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Extract Decennial Census and American Community Survey Data

Download summary files from Census Bureau and extract data from the summary files.

Update

12/10/2020: Version 0.6.5 is on CRAN. The 2019 ACS 5 year data was added to the package. The package now includes all latest data since 2000:

  • Decennial census 2000 and 2010
  • ACS 1 year: 2005 - 2019
  • ACS 5 year: 2009 - 2019

Installation and setup

Installation

# from CRAN
install.packages("totalcensus")

# development version
devtools::install_github("GL-Li/totalcensus")

Setup

This package requires downloading census data and you need to create a folder to store the downloaded data. Let’s call the folder my_census_data and assume the full path to this folder is xxxxx/my_census_data. Run the function below to set the path for the package.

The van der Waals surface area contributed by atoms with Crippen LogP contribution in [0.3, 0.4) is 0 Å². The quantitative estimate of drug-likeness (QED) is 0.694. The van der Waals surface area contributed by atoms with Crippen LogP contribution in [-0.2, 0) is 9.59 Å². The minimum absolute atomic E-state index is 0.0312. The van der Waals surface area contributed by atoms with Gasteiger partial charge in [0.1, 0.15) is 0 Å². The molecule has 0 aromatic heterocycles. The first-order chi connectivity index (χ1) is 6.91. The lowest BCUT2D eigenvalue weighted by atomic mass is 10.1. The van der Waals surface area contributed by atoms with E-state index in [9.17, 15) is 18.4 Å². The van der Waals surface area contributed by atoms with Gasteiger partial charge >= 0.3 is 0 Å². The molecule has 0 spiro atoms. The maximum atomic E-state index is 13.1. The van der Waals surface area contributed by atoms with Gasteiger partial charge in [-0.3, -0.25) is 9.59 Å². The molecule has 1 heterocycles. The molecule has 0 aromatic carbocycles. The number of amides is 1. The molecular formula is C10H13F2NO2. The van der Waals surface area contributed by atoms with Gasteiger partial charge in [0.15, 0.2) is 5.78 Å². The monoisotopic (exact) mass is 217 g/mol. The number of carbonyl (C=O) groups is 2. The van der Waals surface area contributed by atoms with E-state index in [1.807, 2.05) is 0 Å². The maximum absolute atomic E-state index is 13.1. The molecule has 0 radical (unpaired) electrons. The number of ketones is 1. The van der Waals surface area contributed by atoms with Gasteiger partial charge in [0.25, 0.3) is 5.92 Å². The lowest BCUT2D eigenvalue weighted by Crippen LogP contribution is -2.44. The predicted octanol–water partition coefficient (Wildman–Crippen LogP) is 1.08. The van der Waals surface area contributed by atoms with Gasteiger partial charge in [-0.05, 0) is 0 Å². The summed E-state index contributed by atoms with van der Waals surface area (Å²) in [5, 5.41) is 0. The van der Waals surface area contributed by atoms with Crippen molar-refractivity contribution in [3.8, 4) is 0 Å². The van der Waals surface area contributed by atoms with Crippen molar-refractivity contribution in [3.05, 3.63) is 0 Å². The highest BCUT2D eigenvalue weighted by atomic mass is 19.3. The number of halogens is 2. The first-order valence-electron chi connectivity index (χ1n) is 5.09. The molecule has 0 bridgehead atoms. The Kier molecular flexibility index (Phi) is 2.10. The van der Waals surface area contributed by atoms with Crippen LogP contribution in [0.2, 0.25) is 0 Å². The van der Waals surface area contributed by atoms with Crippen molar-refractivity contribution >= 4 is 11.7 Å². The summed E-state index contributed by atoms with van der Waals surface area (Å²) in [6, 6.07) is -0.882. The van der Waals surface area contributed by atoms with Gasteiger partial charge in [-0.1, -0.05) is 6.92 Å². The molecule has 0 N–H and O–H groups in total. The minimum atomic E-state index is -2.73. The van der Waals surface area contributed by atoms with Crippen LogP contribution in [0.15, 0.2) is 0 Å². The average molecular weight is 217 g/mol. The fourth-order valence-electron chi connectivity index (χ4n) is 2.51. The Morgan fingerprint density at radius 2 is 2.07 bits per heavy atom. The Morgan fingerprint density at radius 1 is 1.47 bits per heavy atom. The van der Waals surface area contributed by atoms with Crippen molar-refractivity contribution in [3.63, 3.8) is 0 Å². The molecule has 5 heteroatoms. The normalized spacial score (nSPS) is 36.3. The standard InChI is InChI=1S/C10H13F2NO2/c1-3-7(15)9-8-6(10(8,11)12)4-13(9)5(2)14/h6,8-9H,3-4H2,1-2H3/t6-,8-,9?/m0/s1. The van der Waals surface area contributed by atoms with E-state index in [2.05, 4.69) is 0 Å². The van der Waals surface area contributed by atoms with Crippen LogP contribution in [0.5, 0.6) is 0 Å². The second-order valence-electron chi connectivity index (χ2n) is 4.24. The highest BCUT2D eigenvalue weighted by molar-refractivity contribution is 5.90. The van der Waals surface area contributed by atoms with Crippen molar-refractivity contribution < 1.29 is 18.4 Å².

library(totalcensus)
# Use "/" to specify path even for Windows. Do not use "\".
set_path_to_census("xxxxx/my_census_data")

Introduction

This package extract data directly from summary files of Decennial Censuses and American Community Surveys (ACS). The summary files store the summary data compiled directly from the original survey questionnaires filled out by each household. They are the most comprehensive datasets available to the public. By directly accessing the summary files, we are able to extract any data offered by Decennial Census and ACS.

By downloading summary file to your computer, it is particularly fast and convenient to extract high resolution data at census tract, block group, and block level for a large area.